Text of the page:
Neither Meleia's mother nor stepfather attend the sentencing. A couple of months later I get a letter from her stepfather.
Before I open it, I am convinced that someone had told him of my caustic comments at the sentencing. But to my amazement he thanks me for addressing the court.
The letter stuns me because it confirmed many of the things I felt about my relationship being sabotaged. We recently talked about the letter, and the whole sorry history. He called it a legitimate criticism when I pointed out that Meleia's mom took my name out of Meleia's hyphenated surname. He talked about his efforts to supplant me as her father. He insisted that he didn't instill any resentment of me in Meleia but acknowledged it was there.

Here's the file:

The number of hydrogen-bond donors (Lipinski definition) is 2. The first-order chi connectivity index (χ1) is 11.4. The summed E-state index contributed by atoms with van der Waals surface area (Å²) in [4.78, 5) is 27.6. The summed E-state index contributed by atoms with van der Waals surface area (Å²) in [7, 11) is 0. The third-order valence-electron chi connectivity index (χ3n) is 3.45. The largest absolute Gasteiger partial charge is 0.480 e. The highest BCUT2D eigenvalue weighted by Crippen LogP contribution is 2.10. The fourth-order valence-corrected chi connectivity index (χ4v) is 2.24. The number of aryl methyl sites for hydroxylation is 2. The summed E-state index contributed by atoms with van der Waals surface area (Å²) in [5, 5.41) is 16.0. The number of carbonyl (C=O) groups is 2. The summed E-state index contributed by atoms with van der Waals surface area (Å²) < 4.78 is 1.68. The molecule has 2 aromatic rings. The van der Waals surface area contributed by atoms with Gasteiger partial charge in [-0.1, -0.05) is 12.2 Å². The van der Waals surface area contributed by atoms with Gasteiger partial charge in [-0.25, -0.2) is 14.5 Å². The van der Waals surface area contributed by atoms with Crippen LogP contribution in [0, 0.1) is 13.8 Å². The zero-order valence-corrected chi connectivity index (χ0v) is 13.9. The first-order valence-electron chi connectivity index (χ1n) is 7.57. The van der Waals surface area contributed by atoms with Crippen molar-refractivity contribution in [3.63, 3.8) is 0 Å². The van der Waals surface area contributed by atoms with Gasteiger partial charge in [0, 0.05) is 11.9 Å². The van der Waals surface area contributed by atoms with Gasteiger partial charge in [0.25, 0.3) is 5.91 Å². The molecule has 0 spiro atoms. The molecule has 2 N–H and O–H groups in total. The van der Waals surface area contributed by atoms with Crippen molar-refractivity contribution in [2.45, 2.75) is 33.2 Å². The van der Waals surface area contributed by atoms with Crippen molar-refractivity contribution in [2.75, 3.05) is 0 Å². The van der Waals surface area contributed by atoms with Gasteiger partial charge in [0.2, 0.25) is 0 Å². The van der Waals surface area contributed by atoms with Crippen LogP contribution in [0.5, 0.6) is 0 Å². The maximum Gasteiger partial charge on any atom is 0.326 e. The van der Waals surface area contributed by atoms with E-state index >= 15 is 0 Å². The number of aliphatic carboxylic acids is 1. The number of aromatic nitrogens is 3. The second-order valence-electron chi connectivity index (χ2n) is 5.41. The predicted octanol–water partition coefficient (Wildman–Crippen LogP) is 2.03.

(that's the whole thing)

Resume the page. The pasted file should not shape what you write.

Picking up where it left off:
"It's crystal clear to me in the wake of Meleia's death," he told me, "realizing just how much potential there was for growth and joy and all the things that are important in life that you should have been part of, you know, that I'm still hearing in your voice a lot of anger and sadness that you weren't."
When I said that Meleia's mom did things to keep Meleia and me apart, he responded, "Oh, yeah."
It was the first time I had spoken to him since the night he called to tell me she was dead.
But it wasn't my only opportunity. At the memorial service in the Berkeley High School gym, more than a thousand people turned out to mourn Meleia's passing. Instead of sitting in the chair they had reserved for me on the gym floor, I sat in the bleachers. I did not greet Meleia's mother or stepfather.
I regret that I couldn't get past the bitterness and embrace them.